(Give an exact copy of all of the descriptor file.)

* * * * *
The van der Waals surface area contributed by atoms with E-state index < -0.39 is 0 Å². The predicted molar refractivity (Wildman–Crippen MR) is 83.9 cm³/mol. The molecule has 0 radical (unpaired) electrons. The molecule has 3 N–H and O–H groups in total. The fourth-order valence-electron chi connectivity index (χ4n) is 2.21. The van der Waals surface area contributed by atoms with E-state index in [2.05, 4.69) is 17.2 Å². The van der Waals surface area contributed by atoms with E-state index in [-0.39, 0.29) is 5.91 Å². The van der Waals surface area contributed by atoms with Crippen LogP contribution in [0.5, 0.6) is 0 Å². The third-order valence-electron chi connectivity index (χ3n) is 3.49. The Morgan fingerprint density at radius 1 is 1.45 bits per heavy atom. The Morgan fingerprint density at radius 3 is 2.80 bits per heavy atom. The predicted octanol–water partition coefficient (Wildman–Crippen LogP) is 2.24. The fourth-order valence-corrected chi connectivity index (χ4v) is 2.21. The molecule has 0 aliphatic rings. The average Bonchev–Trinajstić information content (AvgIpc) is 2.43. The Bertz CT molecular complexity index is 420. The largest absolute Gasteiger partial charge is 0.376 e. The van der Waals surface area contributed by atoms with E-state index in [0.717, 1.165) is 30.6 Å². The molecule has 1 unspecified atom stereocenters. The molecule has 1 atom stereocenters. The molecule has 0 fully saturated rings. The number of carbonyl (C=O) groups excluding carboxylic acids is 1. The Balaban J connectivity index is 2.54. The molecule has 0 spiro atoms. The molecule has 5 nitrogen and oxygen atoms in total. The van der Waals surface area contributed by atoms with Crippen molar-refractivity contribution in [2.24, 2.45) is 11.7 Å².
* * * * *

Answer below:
The van der Waals surface area contributed by atoms with E-state index < -0.39 is 0 Å². The predicted molar refractivity (Wildman–Crippen MR) is 83.9 cm³/mol. The molecule has 0 radical (unpaired) electrons. The molecule has 3 N–H and O–H groups in total. The fourth-order valence-electron chi connectivity index (χ4n) is 2.21. The van der Waals surface area contributed by atoms with E-state index in [2.05, 4.69) is 17.2 Å². The van der Waals surface area contributed by atoms with E-state index in [-0.39, 0.29) is 5.91 Å². The van der Waals surface area contributed by atoms with Crippen LogP contribution in [0.5, 0.6) is 0 Å². The third-order valence-electron chi connectivity index (χ3n) is 3.49. The Morgan fingerprint density at radius 1 is 1.45 bits per heavy atom. The Morgan fingerprint density at radius 3 is 2.80 bits per heavy atom. The predicted octanol–water partition coefficient (Wildman–Crippen LogP) is 2.24. The fourth-order valence-corrected chi connectivity index (χ4v) is 2.21. The molecule has 0 aliphatic rings. The average Bonchev–Trinajstić information content (AvgIpc) is 2.43. The Bertz CT molecular complexity index is 420. The largest absolute Gasteiger partial charge is 0.376 e. The van der Waals surface area contributed by atoms with E-state index in [0.717, 1.165) is 30.6 Å². The molecule has 1 unspecified atom stereocenters. The molecule has 1 atom stereocenters. The molecule has 0 fully saturated rings. The number of carbonyl (C=O) groups excluding carboxylic acids is 1. The Balaban J connectivity index is 2.54. The molecule has 0 spiro atoms. The molecule has 5 nitrogen and oxygen atoms in total. The van der Waals surface area contributed by atoms with Crippen molar-refractivity contribution in [2.24, 2.45) is 11.7 Å².